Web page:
Mother to daughter and daughter to mother
I’d been thinking about this article for some time and, as I heard my daughter cleaning (something she does not enjoy), I finally decided to write it.
The sound of the vacuum sent me back many years to a small senior apartment in West Virginia where I was vacuuming my parents’ apartment. I’m vacuuming their apartment because my mother, at 69, is dying of lymphoma and I’ve taken time off from my job to stay with my parents to take care of my mother, like a good daughter-nurse.
During this time I was caring for both of my parents. My father, who throughout my childhood seemed to be the head of everything. However, it dawned on me back then that my mother was. My father had never even written a check for the bills; my mother had done it all. Cooking was also not his forte. I not only gave my mother basic care but I became the head of the household while the real head of the household, my mother, rested in bed.
I’d become “the mother” and my mother was “the daughter.” I had to bathe her and almost had to lift her onto the bedside commode. I made her meals and brought them to her in bed. Sometimes she was strong enough I was able to walk her out to their small living room so she could sit and talk to Pop or visit with a friend who stopped by. One night she asked me to help her to the window so she could see the full moon, the last one she would ever see.
This entire role change has become even clearer to me since my stroke six months ago. At 71 I’d already begun to realize there were things I could no longer do — jars I couldn’t open, mattresses I couldn’t pick up, long trips I couldn’t drive. Although my physical changes after the stroke were not devastating, they were enough to change me in other ways.
I had no energy. Reading made me tired. Bending over made me dizzy and I feared finding my face in the litter box one day while cleaning it. Even after six months of physical therapy and recuperation, I still have issues that started with the stroke but are compounded by my age. So while we look for a cleaning person, my daughter has taken over that duty. She’d already taken the role of grocery shopper and cook (she loves both) and I happily allowed it. She now contacts any tradespeople we may need and keeps a phone list for the electrician, the plumper, the “tree-guy.” I maintain my responsibility over her stepfather’s medical appointments. We’ve divided up the household chores, except this morning she took the vacuuming upon herself — and I let her.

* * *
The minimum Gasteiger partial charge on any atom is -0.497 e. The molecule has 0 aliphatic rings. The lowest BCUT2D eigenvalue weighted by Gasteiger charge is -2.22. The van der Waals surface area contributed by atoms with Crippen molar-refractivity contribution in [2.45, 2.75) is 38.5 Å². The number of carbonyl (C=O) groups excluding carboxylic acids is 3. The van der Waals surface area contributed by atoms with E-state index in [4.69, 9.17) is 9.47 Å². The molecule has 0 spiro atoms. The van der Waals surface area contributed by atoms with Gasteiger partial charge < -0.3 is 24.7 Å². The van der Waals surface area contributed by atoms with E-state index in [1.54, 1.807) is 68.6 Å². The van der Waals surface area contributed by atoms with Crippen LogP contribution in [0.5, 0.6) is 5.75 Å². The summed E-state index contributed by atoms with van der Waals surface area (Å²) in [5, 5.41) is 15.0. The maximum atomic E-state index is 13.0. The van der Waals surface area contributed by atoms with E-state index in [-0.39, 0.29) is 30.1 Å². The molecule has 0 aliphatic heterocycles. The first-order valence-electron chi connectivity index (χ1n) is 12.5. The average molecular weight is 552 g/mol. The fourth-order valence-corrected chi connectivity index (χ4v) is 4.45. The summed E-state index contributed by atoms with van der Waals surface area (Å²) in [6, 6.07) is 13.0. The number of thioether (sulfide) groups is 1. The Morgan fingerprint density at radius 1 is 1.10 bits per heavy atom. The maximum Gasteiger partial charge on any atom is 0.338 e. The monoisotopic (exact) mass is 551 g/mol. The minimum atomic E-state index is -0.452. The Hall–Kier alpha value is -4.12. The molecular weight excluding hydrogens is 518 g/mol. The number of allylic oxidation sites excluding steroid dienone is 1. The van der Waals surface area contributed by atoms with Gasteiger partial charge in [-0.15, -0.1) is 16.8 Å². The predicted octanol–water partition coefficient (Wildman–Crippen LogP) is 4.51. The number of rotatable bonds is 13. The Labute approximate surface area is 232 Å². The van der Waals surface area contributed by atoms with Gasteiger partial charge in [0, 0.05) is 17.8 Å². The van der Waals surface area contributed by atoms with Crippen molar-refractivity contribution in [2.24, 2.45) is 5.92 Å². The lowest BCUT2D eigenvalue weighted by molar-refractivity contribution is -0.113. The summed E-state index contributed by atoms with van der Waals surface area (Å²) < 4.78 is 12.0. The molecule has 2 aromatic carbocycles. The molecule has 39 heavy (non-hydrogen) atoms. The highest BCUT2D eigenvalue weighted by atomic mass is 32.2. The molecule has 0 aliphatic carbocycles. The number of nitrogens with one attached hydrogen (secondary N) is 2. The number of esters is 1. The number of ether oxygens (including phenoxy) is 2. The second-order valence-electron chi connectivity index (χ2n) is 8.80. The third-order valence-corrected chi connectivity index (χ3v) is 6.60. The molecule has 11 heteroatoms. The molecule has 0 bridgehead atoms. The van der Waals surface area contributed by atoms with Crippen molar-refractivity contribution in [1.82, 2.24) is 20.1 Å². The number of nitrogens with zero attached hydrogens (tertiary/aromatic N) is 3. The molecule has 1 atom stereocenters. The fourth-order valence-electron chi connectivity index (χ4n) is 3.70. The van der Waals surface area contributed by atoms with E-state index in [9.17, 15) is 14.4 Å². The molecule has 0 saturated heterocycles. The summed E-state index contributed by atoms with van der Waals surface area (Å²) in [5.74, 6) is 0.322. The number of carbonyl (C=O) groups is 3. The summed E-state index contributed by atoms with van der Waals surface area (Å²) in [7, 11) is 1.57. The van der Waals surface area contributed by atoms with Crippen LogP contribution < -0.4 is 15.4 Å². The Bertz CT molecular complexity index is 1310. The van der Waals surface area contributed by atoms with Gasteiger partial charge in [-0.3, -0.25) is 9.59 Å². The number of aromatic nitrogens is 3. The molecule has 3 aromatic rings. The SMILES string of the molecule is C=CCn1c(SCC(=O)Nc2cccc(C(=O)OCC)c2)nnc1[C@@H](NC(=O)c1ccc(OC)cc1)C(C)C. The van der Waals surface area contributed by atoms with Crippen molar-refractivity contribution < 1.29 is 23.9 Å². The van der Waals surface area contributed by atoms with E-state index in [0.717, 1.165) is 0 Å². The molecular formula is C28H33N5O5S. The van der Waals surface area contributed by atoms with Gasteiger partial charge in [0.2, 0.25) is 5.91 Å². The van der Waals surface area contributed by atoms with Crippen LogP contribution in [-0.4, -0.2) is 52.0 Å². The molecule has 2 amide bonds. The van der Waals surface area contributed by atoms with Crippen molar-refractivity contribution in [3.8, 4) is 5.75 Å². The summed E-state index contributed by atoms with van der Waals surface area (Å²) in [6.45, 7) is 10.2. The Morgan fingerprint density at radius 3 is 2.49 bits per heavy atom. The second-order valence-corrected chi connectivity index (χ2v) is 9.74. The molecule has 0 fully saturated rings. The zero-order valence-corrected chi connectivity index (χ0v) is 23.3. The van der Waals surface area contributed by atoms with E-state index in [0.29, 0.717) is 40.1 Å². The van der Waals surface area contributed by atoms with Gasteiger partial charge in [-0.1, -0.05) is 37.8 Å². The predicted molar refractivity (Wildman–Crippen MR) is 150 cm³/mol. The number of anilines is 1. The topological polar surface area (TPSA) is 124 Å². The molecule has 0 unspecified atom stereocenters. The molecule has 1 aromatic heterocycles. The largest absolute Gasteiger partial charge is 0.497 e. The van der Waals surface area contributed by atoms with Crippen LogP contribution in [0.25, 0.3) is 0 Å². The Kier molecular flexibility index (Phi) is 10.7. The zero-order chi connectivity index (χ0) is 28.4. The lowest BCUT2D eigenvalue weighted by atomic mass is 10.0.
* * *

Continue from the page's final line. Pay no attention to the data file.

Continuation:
Daughter becomes the Mother. Mother becomes the Daughter.
It’s difficult for me, the retired nurse, the in-charge person, difficult for me to give up even a small part of that role. It’s not that I loved cleaning, the opposite. It’s just I see a small part of my life, my identity changing, slipping away.
Back in West Virginia, after I’d helped my mother from the bed to walk slowly to the window to see the full moon; I even had a dream where I could feel my daughter’s strong arms around me, helping me. The dream had come true a few weeks ago as she’d helped me up from a tumble on a curb — her strong arms around me as she helped me to stand up.
Accepting the change is difficult. I keep remembering what the charge nurse on the stroke unit said, “Mitzi, you’re still Mitzi but things have changed.”
One thing that doesn’t change is the Mother and daughter connection, no matter what role we’re playing.